LeBron James Backs CA Bill to Allow College Athletes to Earn Sponsorship Income

Scott Polacek@@ScottPolacekFeatured ColumnistSeptember 5, 2019

ARLINGTON, TX - JANUARY 12:  LeBron James of the Cleveland Cavaliers looks on after the Ohio State Buckeyes defeated the Oregon Ducks 42 to 20 in the College Football Playoff National Championship Game at AT&T Stadium on January 12, 2015 in Arlington, Texas.  (Photo by Christian Petersen/Getty Images)
Christian Petersen/Getty Images

Count Los Angeles Lakers star LeBron James among those in California who support Senate Bill 206.

James tweeted his support for the bill that would allow college athletes to market their likenesses and make money from endorsements and sponsorships:

According to the website for Sen. Nancy Skinner, who represents California's Senate District 9, SB 206 won bipartisan support in a 31-4 vote of approval by the state Senate in May.

The website says the bill "punches a hole in unfair rules that exploit college athletes and allow the NCAA, universities, TV networks, and corporate sponsors to pocket huge sums."

The website further explains athletes could earn money from their likenesses starting in 2023, and it would not impact their scholarship eligibility. What's more, athletes could hire agents during their collegiate careers, although colleges would not be permitted to sign high schoolers to advertising deals to help recruiting.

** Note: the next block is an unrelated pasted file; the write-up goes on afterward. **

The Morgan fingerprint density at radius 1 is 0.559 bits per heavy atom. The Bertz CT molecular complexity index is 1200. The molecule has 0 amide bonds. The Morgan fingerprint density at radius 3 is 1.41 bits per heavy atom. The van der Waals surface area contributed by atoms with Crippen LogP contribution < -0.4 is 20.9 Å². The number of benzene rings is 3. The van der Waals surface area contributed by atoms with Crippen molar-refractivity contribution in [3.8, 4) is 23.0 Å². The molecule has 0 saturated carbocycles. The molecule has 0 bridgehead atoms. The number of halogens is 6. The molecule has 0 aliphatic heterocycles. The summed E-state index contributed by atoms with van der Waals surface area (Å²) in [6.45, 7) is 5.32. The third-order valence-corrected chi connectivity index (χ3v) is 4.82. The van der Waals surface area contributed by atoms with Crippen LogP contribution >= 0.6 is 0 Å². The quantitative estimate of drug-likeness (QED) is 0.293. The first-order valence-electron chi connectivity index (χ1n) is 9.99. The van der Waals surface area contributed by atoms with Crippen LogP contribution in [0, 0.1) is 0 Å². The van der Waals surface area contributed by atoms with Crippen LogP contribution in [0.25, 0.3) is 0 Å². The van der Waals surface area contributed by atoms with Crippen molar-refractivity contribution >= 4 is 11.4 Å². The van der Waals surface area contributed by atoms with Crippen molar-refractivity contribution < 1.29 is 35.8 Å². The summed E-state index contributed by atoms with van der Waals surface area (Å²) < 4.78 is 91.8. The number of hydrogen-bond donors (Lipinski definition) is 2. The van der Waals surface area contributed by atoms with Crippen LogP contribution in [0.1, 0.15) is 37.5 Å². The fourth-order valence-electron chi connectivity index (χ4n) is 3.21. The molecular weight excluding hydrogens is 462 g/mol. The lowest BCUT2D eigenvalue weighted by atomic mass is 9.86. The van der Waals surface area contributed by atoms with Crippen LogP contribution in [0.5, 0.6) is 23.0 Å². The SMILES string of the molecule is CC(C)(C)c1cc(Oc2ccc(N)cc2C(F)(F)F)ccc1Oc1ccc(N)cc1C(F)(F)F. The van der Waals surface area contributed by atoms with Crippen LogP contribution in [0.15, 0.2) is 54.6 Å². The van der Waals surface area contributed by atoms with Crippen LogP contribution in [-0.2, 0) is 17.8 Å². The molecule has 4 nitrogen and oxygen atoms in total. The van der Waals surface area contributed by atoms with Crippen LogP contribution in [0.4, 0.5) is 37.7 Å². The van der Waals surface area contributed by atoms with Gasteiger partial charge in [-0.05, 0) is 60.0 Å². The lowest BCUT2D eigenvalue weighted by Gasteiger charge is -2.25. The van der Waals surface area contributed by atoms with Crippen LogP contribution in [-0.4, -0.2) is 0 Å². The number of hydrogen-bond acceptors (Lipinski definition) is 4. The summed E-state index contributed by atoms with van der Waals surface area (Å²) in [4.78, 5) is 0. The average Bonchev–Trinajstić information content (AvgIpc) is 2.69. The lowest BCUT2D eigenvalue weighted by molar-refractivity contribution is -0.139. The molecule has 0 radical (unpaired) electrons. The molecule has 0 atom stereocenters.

"NCAA rules disproportionately harm students from low-income families," Skinner said. "And they're particularly unfair to female athletes, because for many young women, college is the only time they could earn income, since women have fewer professional sports opportunities than men."

The Associated Press (h/t ABC News) noted the bill is waiting for assembly action after it cleared the Senate.

The AP report pointed out many schools oppose the bill because NCAA President Mark Emmert issued a warning that it may prevent California colleges from playing for national titles in various sports.

It is not the first time James, who went straight to the NBA draft out of high school, has criticized the NCAA this offseason.

He took issue with the NCAA's proposed policy—deemed by some as the "Rich Paul Rule"—that would require agents who want to represent student-athletes to hold a bachelor's degree. Paul, who represents James, does not have a college degree.

The NCAA changed that rule following plenty of criticism.

Mark Schlabach of ESPN.com reported the bachelor's degree is no longer a requirement, and agents must instead "be in good standing with the National Basketball Players Association."

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